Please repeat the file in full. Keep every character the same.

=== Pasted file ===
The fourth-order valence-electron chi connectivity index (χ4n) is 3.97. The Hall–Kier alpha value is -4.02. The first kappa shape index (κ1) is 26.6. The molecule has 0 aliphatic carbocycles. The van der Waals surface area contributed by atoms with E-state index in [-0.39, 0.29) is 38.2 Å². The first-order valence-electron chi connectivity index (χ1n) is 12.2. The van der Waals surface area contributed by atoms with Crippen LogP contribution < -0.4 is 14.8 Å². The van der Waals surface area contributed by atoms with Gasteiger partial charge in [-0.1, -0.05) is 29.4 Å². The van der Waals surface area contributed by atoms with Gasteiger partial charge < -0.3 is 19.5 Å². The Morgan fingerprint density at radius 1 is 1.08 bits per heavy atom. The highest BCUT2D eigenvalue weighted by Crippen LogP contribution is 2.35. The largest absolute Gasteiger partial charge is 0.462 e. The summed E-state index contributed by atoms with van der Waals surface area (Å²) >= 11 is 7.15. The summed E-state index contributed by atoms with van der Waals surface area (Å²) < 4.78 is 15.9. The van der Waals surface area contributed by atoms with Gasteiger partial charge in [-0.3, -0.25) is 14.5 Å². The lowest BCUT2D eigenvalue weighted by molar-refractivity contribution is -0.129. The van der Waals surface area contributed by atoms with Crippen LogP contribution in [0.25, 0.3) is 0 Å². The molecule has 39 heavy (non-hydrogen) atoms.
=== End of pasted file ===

The fourth-order valence-electron chi connectivity index (χ4n) is 3.97. The Hall–Kier alpha value is -4.02. The first kappa shape index (κ1) is 26.6. The molecule has 0 aliphatic carbocycles. The van der Waals surface area contributed by atoms with E-state index in [-0.39, 0.29) is 38.2 Å². The first-order valence-electron chi connectivity index (χ1n) is 12.2. The van der Waals surface area contributed by atoms with Crippen LogP contribution < -0.4 is 14.8 Å². The van der Waals surface area contributed by atoms with Gasteiger partial charge in [-0.1, -0.05) is 29.4 Å². The van der Waals surface area contributed by atoms with Gasteiger partial charge < -0.3 is 19.5 Å². The Morgan fingerprint density at radius 1 is 1.08 bits per heavy atom. The highest BCUT2D eigenvalue weighted by Crippen LogP contribution is 2.35. The largest absolute Gasteiger partial charge is 0.462 e. The summed E-state index contributed by atoms with van der Waals surface area (Å²) >= 11 is 7.15. The summed E-state index contributed by atoms with van der Waals surface area (Å²) < 4.78 is 15.9. The van der Waals surface area contributed by atoms with Gasteiger partial charge in [-0.3, -0.25) is 14.5 Å². The lowest BCUT2D eigenvalue weighted by molar-refractivity contribution is -0.129. The van der Waals surface area contributed by atoms with Crippen LogP contribution in [0.25, 0.3) is 0 Å². The molecule has 39 heavy (non-hydrogen) atoms.